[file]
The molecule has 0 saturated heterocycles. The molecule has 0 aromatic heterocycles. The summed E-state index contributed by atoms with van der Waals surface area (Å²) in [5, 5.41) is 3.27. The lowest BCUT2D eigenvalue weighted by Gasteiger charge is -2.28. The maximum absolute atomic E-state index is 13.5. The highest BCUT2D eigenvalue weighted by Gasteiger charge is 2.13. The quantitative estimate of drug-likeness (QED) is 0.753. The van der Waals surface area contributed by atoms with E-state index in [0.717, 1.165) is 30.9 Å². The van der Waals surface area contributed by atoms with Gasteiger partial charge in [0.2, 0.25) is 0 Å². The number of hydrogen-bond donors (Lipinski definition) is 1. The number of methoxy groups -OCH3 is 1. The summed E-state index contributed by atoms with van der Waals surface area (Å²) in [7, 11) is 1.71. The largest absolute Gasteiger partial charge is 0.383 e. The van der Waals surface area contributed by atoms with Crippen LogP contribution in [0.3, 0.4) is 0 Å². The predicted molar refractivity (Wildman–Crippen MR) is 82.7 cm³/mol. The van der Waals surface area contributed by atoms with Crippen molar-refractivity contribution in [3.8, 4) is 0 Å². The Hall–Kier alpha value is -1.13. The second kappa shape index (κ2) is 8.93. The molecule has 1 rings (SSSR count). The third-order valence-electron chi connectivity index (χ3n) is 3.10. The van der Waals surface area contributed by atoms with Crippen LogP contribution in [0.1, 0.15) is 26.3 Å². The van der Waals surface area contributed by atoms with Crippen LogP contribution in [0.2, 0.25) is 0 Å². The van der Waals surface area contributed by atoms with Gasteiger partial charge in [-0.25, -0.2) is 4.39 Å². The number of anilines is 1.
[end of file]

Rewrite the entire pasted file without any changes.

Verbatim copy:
The molecule has 0 saturated heterocycles. The molecule has 0 aromatic heterocycles. The summed E-state index contributed by atoms with van der Waals surface area (Å²) in [5, 5.41) is 3.27. The lowest BCUT2D eigenvalue weighted by Gasteiger charge is -2.28. The maximum absolute atomic E-state index is 13.5. The highest BCUT2D eigenvalue weighted by Gasteiger charge is 2.13. The quantitative estimate of drug-likeness (QED) is 0.753. The van der Waals surface area contributed by atoms with E-state index in [0.717, 1.165) is 30.9 Å². The van der Waals surface area contributed by atoms with Gasteiger partial charge in [0.2, 0.25) is 0 Å². The number of hydrogen-bond donors (Lipinski definition) is 1. The number of methoxy groups -OCH3 is 1. The summed E-state index contributed by atoms with van der Waals surface area (Å²) in [7, 11) is 1.71. The largest absolute Gasteiger partial charge is 0.383 e. The van der Waals surface area contributed by atoms with Crippen LogP contribution in [0.3, 0.4) is 0 Å². The predicted molar refractivity (Wildman–Crippen MR) is 82.7 cm³/mol. The van der Waals surface area contributed by atoms with Crippen molar-refractivity contribution in [3.8, 4) is 0 Å². The Hall–Kier alpha value is -1.13. The second kappa shape index (κ2) is 8.93. The molecule has 1 rings (SSSR count). The third-order valence-electron chi connectivity index (χ3n) is 3.10. The van der Waals surface area contributed by atoms with Crippen LogP contribution in [0.1, 0.15) is 26.3 Å². The van der Waals surface area contributed by atoms with Crippen LogP contribution in [0.2, 0.25) is 0 Å². The van der Waals surface area contributed by atoms with Gasteiger partial charge in [-0.25, -0.2) is 4.39 Å². The number of anilines is 1.